I recently came across a Newsnight archive feature on the 1980 Rhodesian (now Zimbabwe) elections, which showed the hopefulness of newly independent Africans — optimistic of the future and Robert Mugabe’s potential. Many white Rhodesians were, however, visibly angry and scared.
At the close of the report, the anchor offers consolation: “Remember Jomo Kenyatta, who was loathed and feared by Kenya’s whites as the Mau Mau leader and became the father of one of Africa’s most harmonious multiracial societies.”
Yet Kenyatta’s rule was plagued with corruption, political assassinations and violence committed against his own citizens. How did he become both a darling of the West and a hero of Afrocentric scholars?
Jomo Kenyatta’s life is a study in political astuteness, incredible luck and demagoguery. From the outset, young Kenyatta seemed to possess a wily political awareness. While working at an early age as a carpenter’s apprentice, store clerk and water meter reader, the future president changed his name from Johnstone Kamau to Johnstone Kenyatta.
The name also works as a play on the words Kenya and taa (light), meaning “light of Kenya” — no coincidence. When he later moved to London, he would assume “Jomo” in the place of Johnstone, reincarnating himself as Jomo Kenyatta, the African independence leader.
He realised how powerful-sounding Africanised names would be beneficial in his political career, decades ahead of African leaders like Zaire’s Mobutu (full name Mobutu Sese Seko Kuku Ngbendu waza Banga,) who would ride the wave of bombastic-sounding name changes in the late 1970s. His natural ability to manage his public image was key to the way he is remembered today.
After taking over the reins at the Kikuyu Central Association in 1927, Kenyatta would then travel to the United Kingdom, where he fell in with a communist crowd. After a short break studying in Russia, he moved back to London, gaining degrees at the University of Central London and the London School of Economics, where he published his celebrated (if nostalgic) thesis on the Agikuyu culture, Facing Mount Kenya.
Returning to Kenya in the early 1930s, he found a country where politics had moved forward, and the Kikuyu were even more agitated about land issues. A political chameleon, his communist association and experience as leader of the long-standing colonial agitator, the Kikuyu Central Association, would win him support of the radicals. At the same time, his social “finesse” and academic credentials could woo the constitutional (democrat) factions.
Advancing in age, he utilised African respect for the elders to place himself as the sole leader of the independence movement. This grew to the extent that when he was arrested by colonial authorities, “no uhuru (freedom) without Kenyatta” was the clarion call across the board.
Yet, it’s only after independence that the real Kenyatta emerges.
As leader of the Kenya African National Union, he won the 1963 election and took up the position of prime minister. Under his lead, Kenya moved from a colony to a republic.
The country’s first president must have learned something in his Western sojourn. He came back with a big appetite for land. His family, friends and other hangers-on engaged in rapacious grabbing of lands then owned by the departing British settlers. The practices of the former oppressors seemed to come easily.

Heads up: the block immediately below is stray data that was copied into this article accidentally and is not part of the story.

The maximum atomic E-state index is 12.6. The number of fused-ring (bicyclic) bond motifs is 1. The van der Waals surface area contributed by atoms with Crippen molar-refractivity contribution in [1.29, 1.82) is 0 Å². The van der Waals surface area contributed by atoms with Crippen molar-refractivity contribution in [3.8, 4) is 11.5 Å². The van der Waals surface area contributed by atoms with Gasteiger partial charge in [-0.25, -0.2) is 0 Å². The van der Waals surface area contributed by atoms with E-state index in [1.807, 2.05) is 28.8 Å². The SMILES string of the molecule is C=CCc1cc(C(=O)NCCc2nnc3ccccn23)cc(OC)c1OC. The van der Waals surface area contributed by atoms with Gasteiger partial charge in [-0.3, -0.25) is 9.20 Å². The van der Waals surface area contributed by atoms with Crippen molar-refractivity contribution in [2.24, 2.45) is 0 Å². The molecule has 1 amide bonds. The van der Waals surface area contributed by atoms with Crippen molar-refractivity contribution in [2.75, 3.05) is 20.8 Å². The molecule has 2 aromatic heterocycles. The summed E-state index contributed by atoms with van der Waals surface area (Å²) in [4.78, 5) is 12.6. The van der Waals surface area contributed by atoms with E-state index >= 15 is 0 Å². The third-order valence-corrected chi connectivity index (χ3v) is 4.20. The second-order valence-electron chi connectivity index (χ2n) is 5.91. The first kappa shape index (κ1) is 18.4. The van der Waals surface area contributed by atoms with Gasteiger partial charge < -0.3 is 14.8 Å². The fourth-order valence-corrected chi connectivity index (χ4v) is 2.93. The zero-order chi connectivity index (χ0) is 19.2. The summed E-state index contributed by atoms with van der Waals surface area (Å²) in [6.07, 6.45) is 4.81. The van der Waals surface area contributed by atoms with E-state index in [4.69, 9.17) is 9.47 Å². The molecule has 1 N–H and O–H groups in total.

Kenyatta also presided as the disappearances and deaths of politicians began to take place: first was Pio Gama Pinto and then, famously, Tom Mboya and JM Kariuki. This coincided with an increasing dissent within the ruling National Union Party.
He also abused traditional systems to ensure fealty.
With freedom won, Kenyatta’s government had to tackle the Mau Mau freedom fighters, who had fought the British and now came back to a life without jobs or land. For them the only tenable difference was that the overlords had changed; it was no longer the British lording over the country’s wealth, but the nouveau riche.
So, as the promise of land redistribution faded away, the president drew on the famed oathing of warriors. This tribe-wide oath (sometimes forced) saw people swearing to always support him as their leader.
Beyond Kenya’s Central Province, Kenyatta did not hesitate to use violence to quash any rumblings of discontent. Most notable was the five-year-long Shifta War against Kenyan Somalis that resulted in the deaths of tens of thousands.
Outside of the country’s borders, and as colonialism fell, Kenyatta sang the tune of “African solidarity” without ever rocking the boat on the international stage.
He was also one of the few African leaders to continue relations with apartheid South Africa. An early ally of Israel, unlike then-African governments, he even provided Kenyan airports and airspace for the 1970s Israeli raid on Entebbe in neighbouring Uganda.
Yet, there were no sanctions for Kenyatta, no gruesome Hollywood epics detailing the rollercoaster ride that took him from shamba-boy to a London socialite; rebellion in the forests to Benz-driving fatcat; to paranoid megalomaniac, ally to apartheid and finally ruthless oppressor.
Instead, he is remembered as a pan-Africanist leader. Why?
This requires much deeper research.
It may very well have to do with his constant shedding of his skin. Thanks to his knack of being able to read the signs and reinvent himself, he saved himself from the fate of numerous independence leaders who were killed or overthrown in later years, dying in office of a heart attack.
Kenya was, and remains, a vital ally and “anchor state” to the West; these foundations were laid by Kenyatta, and perhaps as a token of thanks, he has been spared the indignity of exposure by Western popular culture in a way that former Ugandan dictator Idi Amin was not.